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CHALLENGES OF SMOKING CESSATION RESEARCH IN MONGOLIA CAROL M. ROWLEY

By: ROWLEY, CAROL M [author].
Contributor(s): The University of Texas at Tyler.
Material type: TextTextPublisher: [Tyler, Texas] [University of Texas at Tyler] 2013Description: 1 online resource (ix, 113 pages) text file, PDF.Content type: text Media type: computer Carrier type: online resourceSubject(s): Smoking cessation | Motivational interviewing | NursingOnline resources: Dissertation Dissertation note: Dissertation (Ph.D.), University of Texas at Tyler, 2013. Summary: The deleterious impact of tobacco use on health has been well-known for years. Nevertheless, cigarette smoking is a behavior which generally is not easily abandoned due to its addictive propensities. Thus, it is important for nurses to be competent in the delivery of evidence-based smoking cessation interventions which can help their clients achieve tobacco-free status. This need is particularly urgent in nations with high smoking prevalence rates, including many developing nations. The purpose of this study was two-fold. First, an investigation was undertaken to determine the smoking habits and influences among Eastern European nations, the former Soviet Union, and Mongolia. These nations shared the post-Soviet era experience of adjusting to economic and political changes while at the same time negotiating the advances of the transnational tobacco companies. Next, a smoking cessation intervention pilot study utilizing nursing students as the interventionists was conducted in Mongolia. This study utilized a single group pre-and post-test design to evaluate changes in smoking cessation autonomous self-regulation (SCASR) and smoking frequency and intensity after a motivational coaching intervention. Post-counseling scores of SCASR and smoking frequency and intensity decreased, but none of these changes reached the level of significance. A high participant attrition rate created a smaller than desired sample for statistical analysis. Strengths and weaknesses of the intervention design were evaluated along with challenges of conducting health-related research in developing countries. Smoking cessation research studies are essential as nurses seek to learn and implement effective tobacco dependence treatment, particularly in vulnerable countries with limited resources.
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Item type Current location Collection Call number URL Status Date due Barcode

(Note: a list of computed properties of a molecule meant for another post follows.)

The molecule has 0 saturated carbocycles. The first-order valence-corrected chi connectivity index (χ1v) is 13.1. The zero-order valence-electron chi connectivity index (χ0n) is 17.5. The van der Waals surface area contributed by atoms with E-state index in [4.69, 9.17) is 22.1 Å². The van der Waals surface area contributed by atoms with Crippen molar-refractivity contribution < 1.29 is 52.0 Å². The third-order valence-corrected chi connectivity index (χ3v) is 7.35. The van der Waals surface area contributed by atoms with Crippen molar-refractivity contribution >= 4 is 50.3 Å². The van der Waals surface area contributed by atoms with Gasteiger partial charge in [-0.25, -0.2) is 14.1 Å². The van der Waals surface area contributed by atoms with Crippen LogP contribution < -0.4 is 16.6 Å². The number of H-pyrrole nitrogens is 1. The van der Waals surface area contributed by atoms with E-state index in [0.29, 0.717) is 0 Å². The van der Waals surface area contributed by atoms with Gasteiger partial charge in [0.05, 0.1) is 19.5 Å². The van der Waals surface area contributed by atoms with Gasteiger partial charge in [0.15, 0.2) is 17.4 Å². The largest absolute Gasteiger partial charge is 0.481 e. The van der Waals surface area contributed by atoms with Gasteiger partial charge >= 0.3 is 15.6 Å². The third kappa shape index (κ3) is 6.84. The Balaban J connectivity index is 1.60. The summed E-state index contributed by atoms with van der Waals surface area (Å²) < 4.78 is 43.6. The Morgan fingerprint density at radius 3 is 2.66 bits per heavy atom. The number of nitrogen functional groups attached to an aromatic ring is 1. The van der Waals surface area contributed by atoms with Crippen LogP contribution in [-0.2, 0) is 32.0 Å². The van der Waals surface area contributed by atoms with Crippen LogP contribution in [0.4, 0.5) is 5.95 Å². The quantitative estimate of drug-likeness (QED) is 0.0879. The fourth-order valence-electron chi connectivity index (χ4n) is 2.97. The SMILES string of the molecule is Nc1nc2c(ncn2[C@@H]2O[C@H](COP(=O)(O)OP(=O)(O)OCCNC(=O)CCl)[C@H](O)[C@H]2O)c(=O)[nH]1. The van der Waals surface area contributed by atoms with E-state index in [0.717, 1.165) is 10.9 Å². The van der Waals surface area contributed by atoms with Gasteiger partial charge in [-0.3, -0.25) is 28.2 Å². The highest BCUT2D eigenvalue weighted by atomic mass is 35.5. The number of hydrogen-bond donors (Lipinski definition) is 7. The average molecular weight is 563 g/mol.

UT Tyler Dissertation UT Tyler Online
Online
University Archives & Special Collections RC567 .R69 2013 (Browse shelf) http://hdl.handle.net/10950/109 Available 852150909

Dissertation (Ph.D.), University of Texas at Tyler, 2013.

Includes bibliographic references (pages 32-39, 74-81 and page 86).

The deleterious impact of tobacco use on health has been well-known for years. Nevertheless, cigarette smoking is a behavior which generally is not easily abandoned due to its addictive propensities. Thus, it is important for nurses to be competent in the delivery of evidence-based smoking cessation interventions which can help their clients achieve tobacco-free status. This need is particularly urgent in nations with high smoking prevalence rates, including many developing nations. The purpose of this study was two-fold. First, an investigation was undertaken to determine the smoking habits and influences among Eastern European nations, the former Soviet Union, and Mongolia. These nations shared the post-Soviet era experience of adjusting to economic and political changes while at the same time negotiating the advances of the transnational tobacco companies. Next, a smoking cessation intervention pilot study utilizing nursing students as the interventionists was conducted in Mongolia. This study utilized a single group pre-and post-test design to evaluate changes in smoking cessation autonomous self-regulation (SCASR) and smoking frequency and intensity after a motivational coaching intervention. Post-counseling scores of SCASR and smoking frequency and intensity decreased, but none of these changes reached the level of significance. A high participant attrition rate created a smaller than desired sample for statistical analysis. Strengths and weaknesses of the intervention design were evaluated along with challenges of conducting health-related research in developing countries. Smoking cessation research studies are essential as nurses seek to learn and implement effective tobacco dependence treatment, particularly in vulnerable countries with limited resources.

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